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Five Things an Illinois Parenting Plan Should Include

Posted on in Divorce

shutterstock_1796917822.jpg Divorcing parents in Illinois have to manage a myriad of complex issues: Child support, asset division, spousal support, and more. While every divorce is different, many parents will agree that designing a parenting plan is one of the most challenging aspects of divorce. If you have children under the age of 18 and are pursuing divorce in Illinois, here are five things you will need in your parenting plan. 

Basic Details About You and Your Children

Every parenting plan must describe specifically to whom the plan applies. You will need information about your children, including their dates of birth and primary address. You must also include your and your spouse's information, such as work and home contact numbers. If you cannot find your spouse or do not know their contact information, seek assistance from a divorce attorney. 

Parental Responsibilities

The term “parental responsibilities” describes the major decision-making authority each parent has regarding important issues like education, religion, health, and extracurricular activities. Parents often share joint parental responsibilities in Illinois, and if they do, they must include the dispute resolution method they will use when they do not agree about something.  

Parenting Time

A significant majority of parents in Illinois share parenting time. A parenting plan must, therefore, include details about when each child will be with each parent, how they will move between households, which parent is responsible for school pick-up and drop off, and any other details regarding the physical location of the children. 

Right of First Refusal

The right of first refusal is an important but frequently misunderstood part of a parenting plan. Essentially, it requires parents in certain situations to rely on each other for supplemental child care before seeking child care elsewhere. Parents can create a plan that makes sense for their schedules, distance between households, and personal wishes. If having the right of first refusal does not make sense for a particular family, parents can choose to leave it out - but they must specify that in the parenting plan.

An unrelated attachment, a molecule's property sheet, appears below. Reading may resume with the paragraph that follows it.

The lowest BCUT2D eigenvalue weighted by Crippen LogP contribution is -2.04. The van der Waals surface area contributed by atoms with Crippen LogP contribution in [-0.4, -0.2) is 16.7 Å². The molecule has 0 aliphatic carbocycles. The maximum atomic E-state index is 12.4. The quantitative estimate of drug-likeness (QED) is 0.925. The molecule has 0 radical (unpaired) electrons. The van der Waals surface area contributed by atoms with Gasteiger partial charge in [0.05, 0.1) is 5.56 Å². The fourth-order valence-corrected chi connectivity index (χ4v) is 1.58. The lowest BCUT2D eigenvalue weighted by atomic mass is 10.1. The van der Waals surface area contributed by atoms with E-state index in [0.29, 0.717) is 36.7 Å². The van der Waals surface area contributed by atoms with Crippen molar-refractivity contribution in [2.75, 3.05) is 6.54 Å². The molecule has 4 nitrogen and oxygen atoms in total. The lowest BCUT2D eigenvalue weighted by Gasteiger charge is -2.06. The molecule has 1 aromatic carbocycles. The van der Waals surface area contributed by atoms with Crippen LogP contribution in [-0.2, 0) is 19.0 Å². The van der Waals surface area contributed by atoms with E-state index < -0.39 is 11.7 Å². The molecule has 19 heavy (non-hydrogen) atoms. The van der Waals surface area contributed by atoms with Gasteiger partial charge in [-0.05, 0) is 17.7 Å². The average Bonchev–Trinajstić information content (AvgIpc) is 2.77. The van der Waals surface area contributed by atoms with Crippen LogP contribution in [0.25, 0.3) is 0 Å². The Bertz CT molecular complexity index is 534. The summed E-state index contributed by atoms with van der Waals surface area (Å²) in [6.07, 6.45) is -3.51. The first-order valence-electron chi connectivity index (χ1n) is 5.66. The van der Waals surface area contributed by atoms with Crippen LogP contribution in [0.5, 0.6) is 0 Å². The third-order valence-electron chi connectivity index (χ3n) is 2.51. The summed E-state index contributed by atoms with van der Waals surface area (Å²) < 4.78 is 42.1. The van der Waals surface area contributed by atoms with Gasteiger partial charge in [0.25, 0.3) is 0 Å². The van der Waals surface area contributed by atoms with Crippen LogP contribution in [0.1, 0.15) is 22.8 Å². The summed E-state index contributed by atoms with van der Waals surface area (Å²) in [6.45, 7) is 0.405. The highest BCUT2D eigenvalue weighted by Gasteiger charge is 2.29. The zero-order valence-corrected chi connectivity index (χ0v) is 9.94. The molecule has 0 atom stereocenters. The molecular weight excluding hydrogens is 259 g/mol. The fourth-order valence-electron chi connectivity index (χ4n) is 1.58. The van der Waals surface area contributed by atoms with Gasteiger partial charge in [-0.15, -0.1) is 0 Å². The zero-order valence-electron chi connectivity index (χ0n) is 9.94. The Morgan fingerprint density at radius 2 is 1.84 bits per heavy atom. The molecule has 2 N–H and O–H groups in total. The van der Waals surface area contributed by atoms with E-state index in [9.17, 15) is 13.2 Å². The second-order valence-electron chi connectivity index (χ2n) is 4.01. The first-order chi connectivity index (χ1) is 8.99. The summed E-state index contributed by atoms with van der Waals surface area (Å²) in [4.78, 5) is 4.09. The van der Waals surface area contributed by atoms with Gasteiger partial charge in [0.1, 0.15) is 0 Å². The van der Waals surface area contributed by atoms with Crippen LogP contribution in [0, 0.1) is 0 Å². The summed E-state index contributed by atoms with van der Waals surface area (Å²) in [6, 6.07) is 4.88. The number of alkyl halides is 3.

Relocation Plan

People rarely live in one place for their entire lives, and divorced parents may need to move more often. A parenting plan should include a detailed provision about how parents will handle relocation. This could include how much notice they will give each other, how far they can move without approval from the other parent, and a requirement to re-negotiate child pick-up and drop-off responsibilities. 

Call a Skilled Wheaton, IL Parenting Plan Lawyer

Creating a parenting plan takes time and patience, especially if you are getting divorced for the first time. The experienced DuPage County parenting plan attorneys with The Stogsdill Law Firm, P.C. can prepare you so you know what to expect and help you understand your options so you can design a parenting plan an Illinois court is likely to approve. Call us today at 630-462-9500 to schedule an initial case review and learn more about how we can help. 

 

Source: 

https://www.ilga.gov/legislation/ilcs/ilcs4.asp?DocName=075000050HPt%2E+VI&ActID=2086&ChapterID=59&SeqStart=8675000&SeqEnd=12200000 

 

 

 

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